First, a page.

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Cited by 12 (1 self)
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The long range dependence paradigm appears to be a suitable description of the data generating process for many observed economic time series. This is mainly due to the fact that it naturally characterizes time series displaying a high degree of persistence, in the form of a long lasting effect of unanticipated shocks, yet exhibiting mean reversion. Whereas linear long range dependent time series models have been extensively used in macroeconomics, empirical evidence from financial time series prompted the development of nonlinear long range dependent time series models, in particular models of changing volatility. We discuss empirical evidence of long range dependence as well as the theoretical issues, both for economics and econometrics, such evidence has stimulated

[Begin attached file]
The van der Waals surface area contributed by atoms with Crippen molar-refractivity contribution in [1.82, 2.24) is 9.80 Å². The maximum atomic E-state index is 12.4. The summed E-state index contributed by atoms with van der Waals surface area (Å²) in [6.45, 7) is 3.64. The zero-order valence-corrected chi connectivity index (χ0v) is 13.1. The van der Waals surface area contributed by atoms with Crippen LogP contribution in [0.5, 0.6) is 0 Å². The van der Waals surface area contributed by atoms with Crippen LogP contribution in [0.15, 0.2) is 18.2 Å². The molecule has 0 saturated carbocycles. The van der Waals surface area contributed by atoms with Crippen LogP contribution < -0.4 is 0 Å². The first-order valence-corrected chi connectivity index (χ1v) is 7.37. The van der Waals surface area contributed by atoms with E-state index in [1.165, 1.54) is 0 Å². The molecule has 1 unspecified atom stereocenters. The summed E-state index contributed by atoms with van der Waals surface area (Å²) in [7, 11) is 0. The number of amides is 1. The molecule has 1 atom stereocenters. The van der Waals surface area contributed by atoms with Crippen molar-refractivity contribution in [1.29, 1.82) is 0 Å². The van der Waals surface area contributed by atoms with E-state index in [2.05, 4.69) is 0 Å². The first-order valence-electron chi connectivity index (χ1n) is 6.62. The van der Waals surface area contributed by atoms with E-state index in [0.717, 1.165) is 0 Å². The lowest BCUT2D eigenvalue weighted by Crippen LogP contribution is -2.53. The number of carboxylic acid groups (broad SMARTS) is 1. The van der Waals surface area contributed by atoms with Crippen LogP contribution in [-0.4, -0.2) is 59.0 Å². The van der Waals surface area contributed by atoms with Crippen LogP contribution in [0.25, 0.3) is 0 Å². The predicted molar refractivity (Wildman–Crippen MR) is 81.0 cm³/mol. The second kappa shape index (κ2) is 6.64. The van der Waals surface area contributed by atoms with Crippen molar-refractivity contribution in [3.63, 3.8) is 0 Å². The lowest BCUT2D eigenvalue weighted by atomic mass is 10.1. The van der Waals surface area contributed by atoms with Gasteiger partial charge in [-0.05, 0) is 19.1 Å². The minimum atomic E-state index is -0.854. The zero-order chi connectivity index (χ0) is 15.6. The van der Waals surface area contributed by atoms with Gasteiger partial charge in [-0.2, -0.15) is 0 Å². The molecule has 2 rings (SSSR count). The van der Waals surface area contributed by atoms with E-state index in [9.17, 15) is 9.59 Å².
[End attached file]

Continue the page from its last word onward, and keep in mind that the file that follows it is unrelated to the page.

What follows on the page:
Aggregation and memory of models of changing volatility
, 2001
"... In this paper we study the effect of contemporaneous aggregation of an arbitrarily large number of processes featuring dynamic conditional heteroskedasticity with short memory when heterogeneity across units is allowed for. We look at the memory properties of the limit aggregate. General, necessary, ..."
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Cited by 5 (0 self)